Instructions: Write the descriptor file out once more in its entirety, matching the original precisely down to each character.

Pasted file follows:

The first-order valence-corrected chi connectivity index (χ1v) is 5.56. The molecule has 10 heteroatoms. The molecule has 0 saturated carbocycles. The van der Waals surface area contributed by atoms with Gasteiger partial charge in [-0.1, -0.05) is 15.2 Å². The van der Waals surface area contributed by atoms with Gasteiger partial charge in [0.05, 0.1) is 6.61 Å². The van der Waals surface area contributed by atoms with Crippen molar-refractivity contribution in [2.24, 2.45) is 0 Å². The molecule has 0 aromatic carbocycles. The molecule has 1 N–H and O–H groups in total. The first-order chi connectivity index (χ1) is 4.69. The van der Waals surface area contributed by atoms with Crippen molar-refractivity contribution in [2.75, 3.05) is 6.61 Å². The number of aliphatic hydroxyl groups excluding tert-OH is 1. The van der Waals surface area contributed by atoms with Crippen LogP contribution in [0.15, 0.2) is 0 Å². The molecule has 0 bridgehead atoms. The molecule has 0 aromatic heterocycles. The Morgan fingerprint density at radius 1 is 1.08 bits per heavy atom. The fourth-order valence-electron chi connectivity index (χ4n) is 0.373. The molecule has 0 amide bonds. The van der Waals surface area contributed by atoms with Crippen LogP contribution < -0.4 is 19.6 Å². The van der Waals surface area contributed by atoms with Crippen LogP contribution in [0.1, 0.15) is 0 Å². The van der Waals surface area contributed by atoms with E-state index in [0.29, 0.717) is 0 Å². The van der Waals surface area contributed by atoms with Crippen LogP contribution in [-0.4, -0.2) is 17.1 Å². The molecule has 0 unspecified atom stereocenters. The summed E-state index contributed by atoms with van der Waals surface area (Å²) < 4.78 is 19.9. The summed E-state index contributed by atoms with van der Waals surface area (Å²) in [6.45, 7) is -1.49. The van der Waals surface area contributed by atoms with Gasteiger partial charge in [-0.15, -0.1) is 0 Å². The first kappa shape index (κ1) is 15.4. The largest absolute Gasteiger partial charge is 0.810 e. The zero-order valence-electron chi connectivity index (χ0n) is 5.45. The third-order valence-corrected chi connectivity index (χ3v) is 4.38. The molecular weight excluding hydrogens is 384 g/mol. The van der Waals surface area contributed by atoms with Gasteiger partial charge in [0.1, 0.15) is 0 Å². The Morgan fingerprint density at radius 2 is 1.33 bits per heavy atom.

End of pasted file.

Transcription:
The first-order valence-corrected chi connectivity index (χ1v) is 5.56. The molecule has 10 heteroatoms. The molecule has 0 saturated carbocycles. The van der Waals surface area contributed by atoms with Gasteiger partial charge in [-0.1, -0.05) is 15.2 Å². The van der Waals surface area contributed by atoms with Gasteiger partial charge in [0.05, 0.1) is 6.61 Å². The van der Waals surface area contributed by atoms with Crippen molar-refractivity contribution in [2.24, 2.45) is 0 Å². The molecule has 0 aromatic carbocycles. The molecule has 1 N–H and O–H groups in total. The first-order chi connectivity index (χ1) is 4.69. The van der Waals surface area contributed by atoms with Crippen molar-refractivity contribution in [2.75, 3.05) is 6.61 Å². The number of aliphatic hydroxyl groups excluding tert-OH is 1. The van der Waals surface area contributed by atoms with Crippen LogP contribution in [0.15, 0.2) is 0 Å². The molecule has 0 bridgehead atoms. The molecule has 0 aromatic heterocycles. The Morgan fingerprint density at radius 1 is 1.08 bits per heavy atom. The fourth-order valence-electron chi connectivity index (χ4n) is 0.373. The molecule has 0 amide bonds. The van der Waals surface area contributed by atoms with Crippen LogP contribution < -0.4 is 19.6 Å². The van der Waals surface area contributed by atoms with Crippen LogP contribution in [0.1, 0.15) is 0 Å². The van der Waals surface area contributed by atoms with E-state index in [0.29, 0.717) is 0 Å². The van der Waals surface area contributed by atoms with Crippen LogP contribution in [-0.4, -0.2) is 17.1 Å². The molecule has 0 unspecified atom stereocenters. The summed E-state index contributed by atoms with van der Waals surface area (Å²) < 4.78 is 19.9. The summed E-state index contributed by atoms with van der Waals surface area (Å²) in [6.45, 7) is -1.49. The van der Waals surface area contributed by atoms with Gasteiger partial charge in [-0.15, -0.1) is 0 Å². The first kappa shape index (κ1) is 15.4. The largest absolute Gasteiger partial charge is 0.810 e. The zero-order valence-electron chi connectivity index (χ0n) is 5.45. The third-order valence-corrected chi connectivity index (χ3v) is 4.38. The molecular weight excluding hydrogens is 384 g/mol. The van der Waals surface area contributed by atoms with Gasteiger partial charge in [0.1, 0.15) is 0 Å². The Morgan fingerprint density at radius 2 is 1.33 bits per heavy atom.